MEMBERS of the property industry are disappointed with this morning’s Budget announcement that the State Government will increase the upcoming surcharge on foreign residential property buyers from four per cent to seven per cent.
The four per cent surcharge had been due to be implemented in January next year.
The Urban Development Institute of Australia (UDIA) said it would jeopardise much-needed investment in WA.
“UDIA is strongly opposed to the new foreign investment tax as it will stifle much-needed foreign investment into this state, undermining the creation of new jobs and our economic recovery,” chief executive Allison Hailes said.
“The fact that WA is one of the only states not to have a foreign buyers surcharge is a huge competitive advantage and we should be maintaining that to encourage more overseas investment, not turning it away.”
Ms Hailes said the WA residential property market played a major role in supporting the struggling state economy and the new tax on foreign investors would have a negative impact in the long term.
“To put a further impediment in the way of the small amount of foreign investment we have now will be detrimental to our property market recovery and its ability to provide a much needed stimulus to the broader WA economy,” she said.
“With market conditions as they are, we think it is imperative that the government rethinks this flawed policy and instead works with industry to ensure that the urban development sector is supported in its role of building a prosperous future for WA.”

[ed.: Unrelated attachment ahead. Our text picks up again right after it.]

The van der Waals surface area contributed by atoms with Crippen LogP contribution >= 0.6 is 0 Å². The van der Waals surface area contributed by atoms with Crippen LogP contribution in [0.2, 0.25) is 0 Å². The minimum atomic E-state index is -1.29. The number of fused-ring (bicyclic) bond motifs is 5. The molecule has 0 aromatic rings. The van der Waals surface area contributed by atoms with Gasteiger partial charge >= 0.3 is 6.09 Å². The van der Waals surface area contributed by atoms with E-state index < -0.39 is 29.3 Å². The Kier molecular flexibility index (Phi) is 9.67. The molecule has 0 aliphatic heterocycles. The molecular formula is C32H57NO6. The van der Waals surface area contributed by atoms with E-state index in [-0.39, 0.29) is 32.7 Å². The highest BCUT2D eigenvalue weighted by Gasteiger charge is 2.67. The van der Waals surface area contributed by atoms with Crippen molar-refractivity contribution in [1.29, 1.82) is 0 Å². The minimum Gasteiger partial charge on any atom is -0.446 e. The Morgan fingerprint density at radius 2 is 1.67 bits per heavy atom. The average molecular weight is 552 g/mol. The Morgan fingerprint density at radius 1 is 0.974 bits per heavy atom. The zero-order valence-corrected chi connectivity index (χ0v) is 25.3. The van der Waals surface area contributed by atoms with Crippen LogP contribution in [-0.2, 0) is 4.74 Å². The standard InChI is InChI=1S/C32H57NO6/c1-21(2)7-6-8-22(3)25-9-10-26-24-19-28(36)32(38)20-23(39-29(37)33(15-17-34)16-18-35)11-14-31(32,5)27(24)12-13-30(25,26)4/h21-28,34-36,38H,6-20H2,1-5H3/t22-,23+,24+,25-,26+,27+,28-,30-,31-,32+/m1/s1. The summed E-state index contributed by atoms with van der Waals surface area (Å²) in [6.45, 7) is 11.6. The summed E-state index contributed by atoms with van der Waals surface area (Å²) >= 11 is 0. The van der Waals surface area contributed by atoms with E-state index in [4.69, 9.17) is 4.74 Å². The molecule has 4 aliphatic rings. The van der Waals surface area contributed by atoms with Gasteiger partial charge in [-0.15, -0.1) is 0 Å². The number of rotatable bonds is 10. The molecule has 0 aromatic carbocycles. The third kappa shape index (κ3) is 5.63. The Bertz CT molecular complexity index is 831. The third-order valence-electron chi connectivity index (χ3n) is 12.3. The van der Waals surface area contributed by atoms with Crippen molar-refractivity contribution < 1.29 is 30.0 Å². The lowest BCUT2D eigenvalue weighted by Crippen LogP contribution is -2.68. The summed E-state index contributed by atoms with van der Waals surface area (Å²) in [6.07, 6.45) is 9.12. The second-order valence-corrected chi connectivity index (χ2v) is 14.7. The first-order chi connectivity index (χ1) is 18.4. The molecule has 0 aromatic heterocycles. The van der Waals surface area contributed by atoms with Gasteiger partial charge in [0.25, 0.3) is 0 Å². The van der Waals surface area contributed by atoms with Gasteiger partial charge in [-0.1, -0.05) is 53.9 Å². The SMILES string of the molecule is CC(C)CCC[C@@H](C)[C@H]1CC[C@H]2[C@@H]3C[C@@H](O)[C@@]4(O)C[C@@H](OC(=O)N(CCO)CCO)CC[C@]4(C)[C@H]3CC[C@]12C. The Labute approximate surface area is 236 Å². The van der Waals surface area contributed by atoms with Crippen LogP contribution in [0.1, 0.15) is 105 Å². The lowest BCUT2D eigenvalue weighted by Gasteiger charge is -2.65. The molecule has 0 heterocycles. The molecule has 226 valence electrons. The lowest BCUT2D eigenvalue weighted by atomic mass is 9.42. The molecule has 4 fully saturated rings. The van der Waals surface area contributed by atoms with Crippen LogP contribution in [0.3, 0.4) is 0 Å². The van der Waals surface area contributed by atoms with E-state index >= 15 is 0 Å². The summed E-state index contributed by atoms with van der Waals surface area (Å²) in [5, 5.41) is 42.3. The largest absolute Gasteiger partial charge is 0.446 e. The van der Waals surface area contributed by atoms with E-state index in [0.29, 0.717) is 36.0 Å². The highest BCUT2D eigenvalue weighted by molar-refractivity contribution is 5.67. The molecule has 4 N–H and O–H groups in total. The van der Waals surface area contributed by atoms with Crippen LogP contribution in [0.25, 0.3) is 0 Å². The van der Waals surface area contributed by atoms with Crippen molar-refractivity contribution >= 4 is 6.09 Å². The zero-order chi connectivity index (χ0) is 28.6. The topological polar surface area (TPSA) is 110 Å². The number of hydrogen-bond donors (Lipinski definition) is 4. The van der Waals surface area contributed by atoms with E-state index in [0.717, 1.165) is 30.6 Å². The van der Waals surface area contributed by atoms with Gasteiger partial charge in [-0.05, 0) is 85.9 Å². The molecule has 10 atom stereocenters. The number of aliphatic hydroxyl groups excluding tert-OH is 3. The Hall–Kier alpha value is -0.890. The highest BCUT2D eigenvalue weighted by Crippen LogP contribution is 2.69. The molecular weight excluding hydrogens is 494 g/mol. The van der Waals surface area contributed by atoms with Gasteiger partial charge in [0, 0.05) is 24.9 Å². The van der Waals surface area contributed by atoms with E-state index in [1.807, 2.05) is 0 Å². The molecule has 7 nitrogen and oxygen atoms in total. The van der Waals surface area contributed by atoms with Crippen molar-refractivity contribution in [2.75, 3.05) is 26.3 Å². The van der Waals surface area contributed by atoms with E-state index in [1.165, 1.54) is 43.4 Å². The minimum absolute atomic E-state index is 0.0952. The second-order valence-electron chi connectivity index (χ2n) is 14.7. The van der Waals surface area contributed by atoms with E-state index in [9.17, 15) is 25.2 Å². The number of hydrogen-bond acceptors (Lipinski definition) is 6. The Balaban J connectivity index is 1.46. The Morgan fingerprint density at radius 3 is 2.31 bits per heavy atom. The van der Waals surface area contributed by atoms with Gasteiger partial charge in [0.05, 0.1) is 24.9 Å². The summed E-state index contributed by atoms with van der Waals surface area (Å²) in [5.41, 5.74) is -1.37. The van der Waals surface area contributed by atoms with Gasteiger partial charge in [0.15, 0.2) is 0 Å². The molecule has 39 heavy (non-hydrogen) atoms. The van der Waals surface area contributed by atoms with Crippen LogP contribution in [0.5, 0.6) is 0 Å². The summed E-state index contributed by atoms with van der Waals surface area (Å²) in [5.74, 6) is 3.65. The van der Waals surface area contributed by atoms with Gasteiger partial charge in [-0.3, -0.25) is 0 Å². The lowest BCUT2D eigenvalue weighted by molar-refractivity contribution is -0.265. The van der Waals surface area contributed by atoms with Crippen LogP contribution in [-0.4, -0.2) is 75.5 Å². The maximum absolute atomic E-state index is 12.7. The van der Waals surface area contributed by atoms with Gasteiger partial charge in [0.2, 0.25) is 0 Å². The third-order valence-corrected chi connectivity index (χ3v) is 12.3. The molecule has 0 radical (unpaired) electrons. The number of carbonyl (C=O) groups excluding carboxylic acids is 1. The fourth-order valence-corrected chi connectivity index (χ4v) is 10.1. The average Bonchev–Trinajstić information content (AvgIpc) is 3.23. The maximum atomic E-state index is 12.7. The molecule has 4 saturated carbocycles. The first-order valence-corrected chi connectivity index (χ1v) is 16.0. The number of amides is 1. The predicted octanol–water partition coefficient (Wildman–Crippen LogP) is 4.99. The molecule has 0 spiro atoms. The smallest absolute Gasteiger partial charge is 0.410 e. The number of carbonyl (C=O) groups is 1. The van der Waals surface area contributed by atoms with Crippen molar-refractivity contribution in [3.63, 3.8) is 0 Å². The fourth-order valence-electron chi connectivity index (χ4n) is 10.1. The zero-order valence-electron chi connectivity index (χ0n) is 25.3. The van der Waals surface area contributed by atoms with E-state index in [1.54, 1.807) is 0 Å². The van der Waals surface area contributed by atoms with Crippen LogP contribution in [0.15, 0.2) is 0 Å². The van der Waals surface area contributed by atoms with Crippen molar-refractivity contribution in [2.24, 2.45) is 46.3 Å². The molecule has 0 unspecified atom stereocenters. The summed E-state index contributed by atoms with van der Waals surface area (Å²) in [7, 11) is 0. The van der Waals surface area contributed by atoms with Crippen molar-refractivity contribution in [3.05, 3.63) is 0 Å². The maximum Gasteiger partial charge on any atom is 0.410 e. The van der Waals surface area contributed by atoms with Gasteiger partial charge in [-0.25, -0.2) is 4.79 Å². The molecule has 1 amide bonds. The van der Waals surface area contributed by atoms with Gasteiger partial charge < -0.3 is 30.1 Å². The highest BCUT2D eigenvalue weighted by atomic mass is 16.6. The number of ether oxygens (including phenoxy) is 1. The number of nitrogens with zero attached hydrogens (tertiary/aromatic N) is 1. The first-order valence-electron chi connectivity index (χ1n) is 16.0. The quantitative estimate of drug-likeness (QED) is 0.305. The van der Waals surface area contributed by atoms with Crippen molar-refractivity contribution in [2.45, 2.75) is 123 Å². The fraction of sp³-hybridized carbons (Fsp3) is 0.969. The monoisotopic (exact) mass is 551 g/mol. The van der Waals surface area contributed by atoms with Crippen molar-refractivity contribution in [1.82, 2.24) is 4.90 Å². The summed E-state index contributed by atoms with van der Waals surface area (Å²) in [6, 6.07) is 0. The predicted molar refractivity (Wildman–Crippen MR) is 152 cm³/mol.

REIWA had previously expressed its opposition to a foreign buyer surcharge.
In its pre-budget submission to the State Government it called for the tax to be revoked or deferred.
Mr Groves called the increase a blow for the property market saying it was shortsighted and would have far-ranging consequences for a market that was just starting to show signs of a recovery.
“This will deter much needed investment in the state, while doing nothing to make housing more affordable for West Australians, in fact rent prices could increase due to a lack of stock as investors look elsewhere,” he said.
“This policy measure also puts construction jobs at risk, as off-the-plan developments usually rely on securing a portion of pre-sales from foreign investors before funding can be secured.
“While this does not affect large-scale apartment development, it contradicts the WA Government’s push for more medium density housing.
“Deterring foreign investment means these projects may never eventuate, costing WA jobs.
“The short-term financial gain of this surcharge is likely to be counteracted by long-term losses as investors seek an alternative place to invest.”
Master Builders director Michael McLean said that although the increase in the foreign investment tax on residential property from 4 per cent to 7 per cent may align with some other states, it was not appropriate in the context of WA’s depressed property market.